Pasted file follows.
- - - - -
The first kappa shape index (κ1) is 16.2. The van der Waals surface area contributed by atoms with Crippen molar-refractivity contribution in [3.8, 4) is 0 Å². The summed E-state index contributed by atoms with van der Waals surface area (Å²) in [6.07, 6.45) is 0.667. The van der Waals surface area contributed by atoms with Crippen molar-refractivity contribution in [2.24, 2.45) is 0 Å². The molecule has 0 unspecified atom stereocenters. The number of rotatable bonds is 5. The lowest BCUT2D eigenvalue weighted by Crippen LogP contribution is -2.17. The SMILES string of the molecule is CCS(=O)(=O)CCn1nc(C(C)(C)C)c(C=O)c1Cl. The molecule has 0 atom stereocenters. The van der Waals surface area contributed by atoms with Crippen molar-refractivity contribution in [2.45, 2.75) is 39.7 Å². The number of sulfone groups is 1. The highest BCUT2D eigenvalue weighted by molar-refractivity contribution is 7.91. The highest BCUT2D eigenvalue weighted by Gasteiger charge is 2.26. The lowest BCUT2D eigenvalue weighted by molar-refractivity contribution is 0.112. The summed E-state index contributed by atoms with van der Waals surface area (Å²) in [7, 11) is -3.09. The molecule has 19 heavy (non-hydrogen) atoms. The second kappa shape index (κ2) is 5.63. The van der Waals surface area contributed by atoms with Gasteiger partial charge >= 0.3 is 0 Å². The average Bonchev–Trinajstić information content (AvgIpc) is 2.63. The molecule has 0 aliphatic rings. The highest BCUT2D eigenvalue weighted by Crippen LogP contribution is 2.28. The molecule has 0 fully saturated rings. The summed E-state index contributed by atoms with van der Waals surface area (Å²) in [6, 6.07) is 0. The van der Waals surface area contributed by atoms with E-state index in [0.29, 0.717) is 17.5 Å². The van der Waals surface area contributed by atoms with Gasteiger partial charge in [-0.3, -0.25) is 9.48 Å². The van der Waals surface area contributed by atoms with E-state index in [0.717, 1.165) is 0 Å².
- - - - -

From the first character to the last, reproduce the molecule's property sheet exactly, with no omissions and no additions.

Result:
The first kappa shape index (κ1) is 16.2. The van der Waals surface area contributed by atoms with Crippen molar-refractivity contribution in [3.8, 4) is 0 Å². The summed E-state index contributed by atoms with van der Waals surface area (Å²) in [6.07, 6.45) is 0.667. The van der Waals surface area contributed by atoms with Crippen molar-refractivity contribution in [2.24, 2.45) is 0 Å². The molecule has 0 unspecified atom stereocenters. The number of rotatable bonds is 5. The lowest BCUT2D eigenvalue weighted by Crippen LogP contribution is -2.17. The SMILES string of the molecule is CCS(=O)(=O)CCn1nc(C(C)(C)C)c(C=O)c1Cl. The molecule has 0 atom stereocenters. The van der Waals surface area contributed by atoms with Crippen molar-refractivity contribution in [2.45, 2.75) is 39.7 Å². The number of sulfone groups is 1. The highest BCUT2D eigenvalue weighted by molar-refractivity contribution is 7.91. The highest BCUT2D eigenvalue weighted by Gasteiger charge is 2.26. The lowest BCUT2D eigenvalue weighted by molar-refractivity contribution is 0.112. The summed E-state index contributed by atoms with van der Waals surface area (Å²) in [7, 11) is -3.09. The molecule has 19 heavy (non-hydrogen) atoms. The second kappa shape index (κ2) is 5.63. The van der Waals surface area contributed by atoms with Gasteiger partial charge >= 0.3 is 0 Å². The average Bonchev–Trinajstić information content (AvgIpc) is 2.63. The molecule has 0 aliphatic rings. The highest BCUT2D eigenvalue weighted by Crippen LogP contribution is 2.28. The molecule has 0 fully saturated rings. The summed E-state index contributed by atoms with van der Waals surface area (Å²) in [6, 6.07) is 0. The van der Waals surface area contributed by atoms with E-state index in [0.29, 0.717) is 17.5 Å². The van der Waals surface area contributed by atoms with Gasteiger partial charge in [-0.3, -0.25) is 9.48 Å². The van der Waals surface area contributed by atoms with E-state index in [0.717, 1.165) is 0 Å².